Written By: Devin Golden

Mesothelioma Surgical Recovery

Mesothelioma surgical recovery is your body’s process for returning to full health following an operation. Each surgery has a different recovery time, and knowing what to expect can help set you goals for recovery.

Karen Ritter, RN BSN

Medically Reviewed By

Karen Ritter, RN BSN

Registered Nurse


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Important Facts About Mesothelioma Surgical Recovery

  • Each type of mesothelioma surgery involves a different recovery time, usually linked to the invasiveness of the operation.
  • The recovery time for mesothelioma surgery is around two months, give or take a few weeks.
  • Pleurectomy with decortication has a shorter recovery than extrapleural pneumonectomy. Cytoreduction often has the longest recovery time.
  • Transitioning from inpatient recovery to outpatient recovery requires walking, eating, drinking, making bowel movements and no signs of fever or infection.

Key Components of Surgical Recovery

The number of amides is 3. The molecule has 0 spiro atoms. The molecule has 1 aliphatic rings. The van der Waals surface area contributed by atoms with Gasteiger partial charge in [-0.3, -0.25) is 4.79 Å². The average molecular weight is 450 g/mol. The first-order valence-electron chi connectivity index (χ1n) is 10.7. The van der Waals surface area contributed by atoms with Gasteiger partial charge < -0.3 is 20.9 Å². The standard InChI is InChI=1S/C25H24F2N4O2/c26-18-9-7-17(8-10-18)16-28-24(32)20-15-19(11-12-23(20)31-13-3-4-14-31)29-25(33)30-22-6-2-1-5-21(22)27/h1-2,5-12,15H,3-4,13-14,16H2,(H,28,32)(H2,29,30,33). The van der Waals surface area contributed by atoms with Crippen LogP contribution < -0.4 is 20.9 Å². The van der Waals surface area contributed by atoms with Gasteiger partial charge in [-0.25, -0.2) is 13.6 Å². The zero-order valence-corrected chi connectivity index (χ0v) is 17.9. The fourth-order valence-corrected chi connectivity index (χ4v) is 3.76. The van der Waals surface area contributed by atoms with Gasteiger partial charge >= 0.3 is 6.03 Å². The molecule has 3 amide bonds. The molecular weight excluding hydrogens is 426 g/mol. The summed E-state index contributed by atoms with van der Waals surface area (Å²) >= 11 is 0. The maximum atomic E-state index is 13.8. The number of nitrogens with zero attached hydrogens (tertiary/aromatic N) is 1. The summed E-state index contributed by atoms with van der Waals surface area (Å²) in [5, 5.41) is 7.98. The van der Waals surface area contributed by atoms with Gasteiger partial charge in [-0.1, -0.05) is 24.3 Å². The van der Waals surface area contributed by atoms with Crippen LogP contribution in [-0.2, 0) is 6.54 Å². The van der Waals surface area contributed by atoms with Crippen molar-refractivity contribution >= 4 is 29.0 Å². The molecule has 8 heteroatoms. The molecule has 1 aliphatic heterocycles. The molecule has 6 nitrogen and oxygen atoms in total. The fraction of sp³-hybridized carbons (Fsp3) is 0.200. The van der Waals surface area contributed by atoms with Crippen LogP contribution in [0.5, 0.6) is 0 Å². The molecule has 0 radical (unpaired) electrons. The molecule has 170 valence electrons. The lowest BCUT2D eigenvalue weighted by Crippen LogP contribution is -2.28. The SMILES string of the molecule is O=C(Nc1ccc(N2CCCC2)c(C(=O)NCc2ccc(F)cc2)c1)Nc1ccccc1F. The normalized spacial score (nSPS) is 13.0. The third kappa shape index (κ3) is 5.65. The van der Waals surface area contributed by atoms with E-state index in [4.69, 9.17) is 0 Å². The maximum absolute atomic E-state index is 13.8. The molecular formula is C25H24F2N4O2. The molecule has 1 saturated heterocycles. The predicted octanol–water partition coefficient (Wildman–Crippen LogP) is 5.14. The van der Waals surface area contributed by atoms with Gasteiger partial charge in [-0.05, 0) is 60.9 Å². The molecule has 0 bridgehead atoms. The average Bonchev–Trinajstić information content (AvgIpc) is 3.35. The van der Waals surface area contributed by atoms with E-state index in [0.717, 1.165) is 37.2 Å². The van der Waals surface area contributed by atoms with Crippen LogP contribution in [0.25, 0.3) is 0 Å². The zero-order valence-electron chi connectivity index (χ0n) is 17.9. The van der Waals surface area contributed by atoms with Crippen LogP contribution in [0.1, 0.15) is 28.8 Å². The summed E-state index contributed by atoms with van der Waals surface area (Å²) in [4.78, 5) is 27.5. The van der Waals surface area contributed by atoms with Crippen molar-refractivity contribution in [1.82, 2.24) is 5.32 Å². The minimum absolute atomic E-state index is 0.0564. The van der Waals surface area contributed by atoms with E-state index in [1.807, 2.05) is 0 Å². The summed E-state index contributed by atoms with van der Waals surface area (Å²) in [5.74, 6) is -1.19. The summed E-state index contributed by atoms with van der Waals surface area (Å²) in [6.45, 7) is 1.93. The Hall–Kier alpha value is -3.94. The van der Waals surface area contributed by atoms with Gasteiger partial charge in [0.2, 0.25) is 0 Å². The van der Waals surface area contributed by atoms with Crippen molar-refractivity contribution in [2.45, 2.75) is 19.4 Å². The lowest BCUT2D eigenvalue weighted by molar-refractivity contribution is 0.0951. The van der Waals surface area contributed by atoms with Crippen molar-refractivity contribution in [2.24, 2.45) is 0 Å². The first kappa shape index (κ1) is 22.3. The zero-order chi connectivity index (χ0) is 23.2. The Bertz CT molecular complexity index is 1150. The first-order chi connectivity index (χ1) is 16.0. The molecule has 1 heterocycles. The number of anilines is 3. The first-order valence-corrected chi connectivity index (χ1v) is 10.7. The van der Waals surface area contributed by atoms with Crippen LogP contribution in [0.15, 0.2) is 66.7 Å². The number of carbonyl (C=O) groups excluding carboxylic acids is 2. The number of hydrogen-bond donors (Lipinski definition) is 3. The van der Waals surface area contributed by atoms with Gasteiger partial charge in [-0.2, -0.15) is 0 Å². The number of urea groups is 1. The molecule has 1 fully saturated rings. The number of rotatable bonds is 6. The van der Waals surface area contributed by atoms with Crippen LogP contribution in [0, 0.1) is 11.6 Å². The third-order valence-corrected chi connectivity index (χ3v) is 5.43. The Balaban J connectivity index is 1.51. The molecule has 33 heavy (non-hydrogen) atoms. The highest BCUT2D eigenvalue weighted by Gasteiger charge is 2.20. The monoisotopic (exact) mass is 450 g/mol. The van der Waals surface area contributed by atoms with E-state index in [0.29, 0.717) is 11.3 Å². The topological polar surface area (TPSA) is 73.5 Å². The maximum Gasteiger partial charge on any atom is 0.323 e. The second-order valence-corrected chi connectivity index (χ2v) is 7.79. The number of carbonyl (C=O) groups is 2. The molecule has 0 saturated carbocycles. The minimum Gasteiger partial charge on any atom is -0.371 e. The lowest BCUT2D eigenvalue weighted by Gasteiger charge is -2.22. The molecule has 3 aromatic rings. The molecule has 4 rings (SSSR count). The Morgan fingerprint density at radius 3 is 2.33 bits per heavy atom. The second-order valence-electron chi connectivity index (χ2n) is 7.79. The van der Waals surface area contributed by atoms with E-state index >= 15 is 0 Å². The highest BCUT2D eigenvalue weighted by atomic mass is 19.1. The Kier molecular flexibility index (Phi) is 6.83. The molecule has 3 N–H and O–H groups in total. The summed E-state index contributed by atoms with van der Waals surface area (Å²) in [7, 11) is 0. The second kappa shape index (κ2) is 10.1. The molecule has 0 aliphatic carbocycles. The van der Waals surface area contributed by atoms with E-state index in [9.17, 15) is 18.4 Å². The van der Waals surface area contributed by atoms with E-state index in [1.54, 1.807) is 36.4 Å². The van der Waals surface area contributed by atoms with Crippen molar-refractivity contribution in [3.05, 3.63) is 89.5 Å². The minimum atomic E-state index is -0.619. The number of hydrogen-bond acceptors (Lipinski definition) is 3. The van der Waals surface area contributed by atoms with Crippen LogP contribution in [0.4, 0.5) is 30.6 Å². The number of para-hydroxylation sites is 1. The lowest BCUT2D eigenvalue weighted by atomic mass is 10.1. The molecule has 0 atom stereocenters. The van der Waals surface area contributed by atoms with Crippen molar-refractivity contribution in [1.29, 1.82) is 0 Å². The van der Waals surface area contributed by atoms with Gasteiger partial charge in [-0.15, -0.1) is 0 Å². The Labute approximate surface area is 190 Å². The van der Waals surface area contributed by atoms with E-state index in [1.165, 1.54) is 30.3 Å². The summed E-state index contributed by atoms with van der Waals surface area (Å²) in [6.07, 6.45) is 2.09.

Recovery from mesothelioma surgery isn’t just about time. Some aspects of the recovery will occur in different settings: inpatient or outpatient. Other aspects require specific types of therapy to improve body function and retain quality of life.

Inpatient Recovery and Outpatient Recovery

Inpatient recovery occurs with the patient staying overnight at the hospital where they had surgery. Outpatient recovery happens while the patient is living at their residence, either visiting a medical institution for treatment or receiving care at their residence.

Surgery requires inpatient and outpatient recovery. Inpatient recovery is intensive and lasts only one to two weeks, whereas outpatient is longer but less intensive.

Physical Therapy

Physical therapy is essential after mesothelioma surgery. Pleural mesothelioma patients require therapies such as coughing and breathing exercises to regain respiratory and cardiovascular function. Peritoneal patients generally require a diet, rest and exercise routine.

Physical therapy is part of inpatient and outpatient recovery. These exercises often begin during inpatient recovery and continue in outpatient recovery.

Quality of Life After Surgery